Automate The Boring Stuff with Python

Automate the Boring Stuff with Python

Practical Programming for Total Beginners
by Al Sweigart
April 2015, 504 pp.

“The best part of programming is the triumph of seeing the machine do something useful. Automate the Boring Stuff with Python frames all of programming as these small triumphs; it makes the boring fun.”
Hilary Mason, Founder of Fast Forward Labs and Data Scientist in Residence at Accel

Wil Wheaton on reading Automate the Boring Stuff with Python: “I’m having a lot of fun breaking things and then putting them back together, and just remembering the joy of turning a set of instructions into something useful and fun, like I did when I was a kid.”

Automate the Boring Stuff with Python is recommended on the Open Source Summer 2015 Reading List!

If you’ve ever spent hours renaming files or updating hundreds of spreadsheet cells, you know how tedious tasks like these can be. But what if you could have your computer do them for you?
In Automate the Boring Stuff with Python, you’ll learn how to use Python to write programs that do in minutes what would take you hours to do by hand—no prior programming experience required. Once you’ve mastered the basics of programming, you’ll create Python programs that effortlessly perform useful and impressive feats of automation to:

  • Search for text in a file or across multiple files
  • Create, update, move, and rename files and folders
  • Search the Web and download online content
  • Update and format data in Excel spreadsheets of any size
  • Split, merge, watermark, and encrypt PDFs
  • Send reminder emails and text notifications
  • Fill out online forms

Step-by-step instructions walk you through each program, and practice projects at the end of each chapter challenge you to improve those programs and use your newfound skills to automate similar tasks.

Don’t spend your time doing work a well-trained monkey could do. Even if you’ve never written a line of code, you can make your computer do the grunt work. Learn how in Automate the Boring Stuff with Python.

Note: The programs in this book are written to run on Python 3.

Author Bio 

Al Sweigart is a software developer and teaches programming to kids and adults. He has written several Python books for beginners, including Hacking Secret Ciphers with Python, Invent Your Own Computer Games with Python, and Making Games with Python & Pygame.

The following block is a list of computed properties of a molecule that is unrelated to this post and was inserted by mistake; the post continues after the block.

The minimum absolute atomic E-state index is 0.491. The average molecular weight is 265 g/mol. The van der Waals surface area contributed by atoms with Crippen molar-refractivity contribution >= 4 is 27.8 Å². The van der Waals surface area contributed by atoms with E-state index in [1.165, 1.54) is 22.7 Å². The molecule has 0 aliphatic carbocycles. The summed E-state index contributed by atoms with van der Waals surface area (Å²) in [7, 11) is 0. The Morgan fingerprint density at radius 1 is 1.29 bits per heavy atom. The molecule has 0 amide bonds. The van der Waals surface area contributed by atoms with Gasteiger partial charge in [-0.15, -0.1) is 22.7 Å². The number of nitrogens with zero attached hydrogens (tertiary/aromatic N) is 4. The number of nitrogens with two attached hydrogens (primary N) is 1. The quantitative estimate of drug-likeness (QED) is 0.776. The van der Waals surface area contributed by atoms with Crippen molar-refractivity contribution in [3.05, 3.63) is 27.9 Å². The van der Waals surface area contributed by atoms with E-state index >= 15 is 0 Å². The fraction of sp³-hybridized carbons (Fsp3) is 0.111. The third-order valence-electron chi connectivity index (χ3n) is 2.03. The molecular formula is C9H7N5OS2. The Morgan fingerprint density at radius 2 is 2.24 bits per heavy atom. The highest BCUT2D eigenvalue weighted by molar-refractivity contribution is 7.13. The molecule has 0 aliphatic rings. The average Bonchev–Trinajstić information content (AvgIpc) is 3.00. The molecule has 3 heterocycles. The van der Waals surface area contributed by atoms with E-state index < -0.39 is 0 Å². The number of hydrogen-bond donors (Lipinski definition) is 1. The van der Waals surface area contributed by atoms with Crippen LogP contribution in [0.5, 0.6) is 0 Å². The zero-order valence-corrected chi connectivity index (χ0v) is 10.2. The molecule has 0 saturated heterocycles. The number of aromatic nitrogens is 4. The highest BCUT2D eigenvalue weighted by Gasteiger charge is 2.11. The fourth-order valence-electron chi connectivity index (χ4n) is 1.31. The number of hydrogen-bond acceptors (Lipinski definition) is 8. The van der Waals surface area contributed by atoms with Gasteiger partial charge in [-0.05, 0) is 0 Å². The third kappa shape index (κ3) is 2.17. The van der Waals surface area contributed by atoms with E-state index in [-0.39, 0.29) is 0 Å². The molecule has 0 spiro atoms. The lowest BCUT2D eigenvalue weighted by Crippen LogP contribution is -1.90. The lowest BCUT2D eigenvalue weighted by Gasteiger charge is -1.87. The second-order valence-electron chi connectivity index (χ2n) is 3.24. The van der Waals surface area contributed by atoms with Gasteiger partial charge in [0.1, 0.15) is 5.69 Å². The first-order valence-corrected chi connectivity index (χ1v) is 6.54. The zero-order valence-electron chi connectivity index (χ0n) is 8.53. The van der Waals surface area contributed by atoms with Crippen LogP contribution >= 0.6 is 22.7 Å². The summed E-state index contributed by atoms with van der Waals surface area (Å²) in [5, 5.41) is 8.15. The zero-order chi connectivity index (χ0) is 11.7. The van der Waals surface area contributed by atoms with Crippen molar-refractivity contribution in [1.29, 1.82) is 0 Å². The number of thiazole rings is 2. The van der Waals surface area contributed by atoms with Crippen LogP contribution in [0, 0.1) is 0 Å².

Table of contents 

Part I: Python Programming Basics
Chapter 1: Python Basics
Chapter 2: Flow Control
Chapter 3: Functions
Chapter 4: Lists
Chapter 5: Dictionaries and Structuring Data
Chapter 6: Manipulating Strings

Part II: Automating Tasks
Chapter 7: Pattern Matching with Regular Expressions
Chapter 8: Reading and Writing Files
Chapter 9: Organizing Files
Chapter 10: Debugging
Chapter 11: Web Scraping
Chapter 12: Working with Excel Spreadsheets
Chapter 13: Working with PDF and Word Documents
Chapter 14: Working with CSV Files and JSON Data
Chapter 15: Keeping Time, Scheduling Tasks, and Launching Programs
Chapter 16: Sending Email and Text Messages
Chapter 17: Manipulating Images
Chapter 18: Controlling the Keyboard and Mouse with GUI Animation

A: Installing Third-Party Modules
B: Running Programs
C: Answers to the Practice Questions

View the detailed Table of Contents (PDF)
View the Index (PDF)


“Do you need Automate the Boring Stuff with Python? Yes, if you want to enhance your workflow by using automation, this is an excellent place to start. Highly recommended.”
Network World

Listen to an interview with Al Sweigart about Automate the Boring Stuff with Python on the Talk Python to Me podcast!

“Valuable to have on your extremely useful book.”
Kids, Code, and Computer Science Magazine

“​Written in easy to understand language with a gentle approach...Automate the Boring Stuff with Python is the perfect manual to get your computer doing the busywork.”
Games Fiends

Read an interview with Al Sweigart on the Import Python blog!

Al Sweigart was interviewed about practical programming on the Test Talks podcast with Joe Colantonio.